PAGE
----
BOULDER, Colo. (CBS4)– A former school bus aide who pleaded guilty to assaulting an autistic student on his way to and from school was sentenced to jail on Friday.
Monica Burke, 52, was sentenced to 20 months behind bars in Boulder on Friday. She will also have to spend five years on probation and perform 360 hours of community service.
Burke was charged with kicking and hitting the 20-year-old Longmont student as he was taken to and from a Denver school specializing in autism. Police say she also sprayed aerosol disinfectant in his face.
School bus surveillance video shows the abuse student Shiva Rai, who has autism, suffered day after day.
Prosecutors say Burke intentionally attacked the student and sprayed Lysol in his face during a seven-day period last summer.
“She betrayed our trust, she betrayed the nature of her job, she betrayed basic human morals, and there’s no other word for Monica Burke but evil,” said Laxmi Rai, Shiva’s sister. “Only an evil person can kick, punch, slap, chemically poison and torture someone like Shiva.”
Burke worked as a bus aide for the St. Vrain Valley School District.
Rai’s civil attorneys believe behavioral changes in the autistic student indicate the abuse happened long before it was reported.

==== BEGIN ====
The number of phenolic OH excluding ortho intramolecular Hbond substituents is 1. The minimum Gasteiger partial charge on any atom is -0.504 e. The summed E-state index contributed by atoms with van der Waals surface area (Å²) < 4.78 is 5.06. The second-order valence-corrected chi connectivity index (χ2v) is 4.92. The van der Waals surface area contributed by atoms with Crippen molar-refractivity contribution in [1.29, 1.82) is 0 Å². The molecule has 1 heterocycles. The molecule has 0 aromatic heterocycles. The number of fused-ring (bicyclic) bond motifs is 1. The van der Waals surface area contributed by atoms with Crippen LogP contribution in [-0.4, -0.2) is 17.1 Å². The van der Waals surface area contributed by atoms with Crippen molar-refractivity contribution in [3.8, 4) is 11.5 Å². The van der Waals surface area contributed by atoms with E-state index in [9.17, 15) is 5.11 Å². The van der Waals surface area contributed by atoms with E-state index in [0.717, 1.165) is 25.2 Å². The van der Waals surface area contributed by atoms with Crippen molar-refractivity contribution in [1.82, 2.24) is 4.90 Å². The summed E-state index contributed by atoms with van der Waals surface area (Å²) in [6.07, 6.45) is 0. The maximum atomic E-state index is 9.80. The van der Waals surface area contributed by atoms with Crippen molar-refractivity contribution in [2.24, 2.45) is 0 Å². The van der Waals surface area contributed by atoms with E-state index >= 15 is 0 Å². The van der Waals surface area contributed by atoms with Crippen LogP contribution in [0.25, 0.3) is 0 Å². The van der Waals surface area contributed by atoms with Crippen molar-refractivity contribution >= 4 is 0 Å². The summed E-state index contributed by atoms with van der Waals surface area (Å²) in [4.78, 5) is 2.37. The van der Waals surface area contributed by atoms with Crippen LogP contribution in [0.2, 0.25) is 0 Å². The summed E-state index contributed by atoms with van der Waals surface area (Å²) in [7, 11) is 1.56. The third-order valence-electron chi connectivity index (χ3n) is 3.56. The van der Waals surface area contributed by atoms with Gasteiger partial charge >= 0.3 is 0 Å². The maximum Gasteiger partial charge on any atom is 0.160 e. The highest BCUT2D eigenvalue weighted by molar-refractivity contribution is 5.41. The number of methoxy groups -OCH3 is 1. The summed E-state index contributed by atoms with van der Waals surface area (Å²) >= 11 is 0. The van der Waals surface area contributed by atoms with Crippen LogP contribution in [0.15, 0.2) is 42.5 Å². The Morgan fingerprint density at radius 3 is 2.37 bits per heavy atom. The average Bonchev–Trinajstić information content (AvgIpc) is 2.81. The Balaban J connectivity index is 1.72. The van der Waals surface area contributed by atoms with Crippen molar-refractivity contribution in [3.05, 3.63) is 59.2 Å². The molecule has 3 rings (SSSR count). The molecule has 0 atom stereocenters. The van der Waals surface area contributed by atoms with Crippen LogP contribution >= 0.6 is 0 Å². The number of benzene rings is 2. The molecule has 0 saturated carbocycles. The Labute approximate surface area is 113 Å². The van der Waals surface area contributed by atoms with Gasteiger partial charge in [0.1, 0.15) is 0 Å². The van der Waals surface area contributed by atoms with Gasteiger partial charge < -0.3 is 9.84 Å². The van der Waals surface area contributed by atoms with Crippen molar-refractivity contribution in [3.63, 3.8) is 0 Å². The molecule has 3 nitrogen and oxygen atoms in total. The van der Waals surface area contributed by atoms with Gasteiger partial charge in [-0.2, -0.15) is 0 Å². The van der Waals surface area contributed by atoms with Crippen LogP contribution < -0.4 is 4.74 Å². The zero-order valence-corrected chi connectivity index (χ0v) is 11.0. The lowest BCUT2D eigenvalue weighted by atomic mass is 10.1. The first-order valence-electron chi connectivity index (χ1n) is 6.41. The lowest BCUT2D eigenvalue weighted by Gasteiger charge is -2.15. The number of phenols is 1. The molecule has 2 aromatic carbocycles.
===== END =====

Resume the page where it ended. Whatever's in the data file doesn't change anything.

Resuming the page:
“Shiva was the only person of color on that school bus. There were other autistic students on that bus and Shiva was the only one who was targeted,” said Qusair Mohamedbhai, a civil attorney for the student.
Burke claims depression and PTSD from being raped as a teenager caused her to lash out for the wrong reasons.
“I’m so sorry for my actions. Not only am I very sorry, but I’m very ashamed and very embarrassed of myself,” Burke said in court. “I truly am not that type of person that I saw on the videotapes.”
Burke’s attorney says she’s ready to serve her time.
“I am proud of Monica for owning up to her mistake, and facing everything that comes with it without hesitation,” said Defense Attorney Tanner Spracklen. “Her family is also proud of her.”
“The defendant was in a position of trust with regard to the victim, she had special obligations to take care of him, and so the conduct in the video was very concerning to us,” said Boulder District Attorney Stan Garnett. “I’ve seen a number of cases involving victims with various impairments of one sort or another, and I’ve seen a number of cases with victims with autism, but I’ve never seen anything quite like this.”
St. Vrain Valley School District has agreed to make changes to their policies and procedures. They also reached a settlement with the family for $3.85 million, in conjunction with an insurance company.
“There have been a number of changes that the school has enacted as part of this case, those include things like greater monitoring of students, longer retention periods of video, and most important a higher level of education with dealing with disabled and autistic community,” said Rai’s civil attorney. “The family is most grateful for these types of changes because their primary goal is to ensure that this type of harm that this type of suffering doesn’t happen to another individual without a voice.”
William Hall Jr., another ex-employee of the St. Vrain Valley School District, faces trial for not reporting the abuse as he was driving the bus.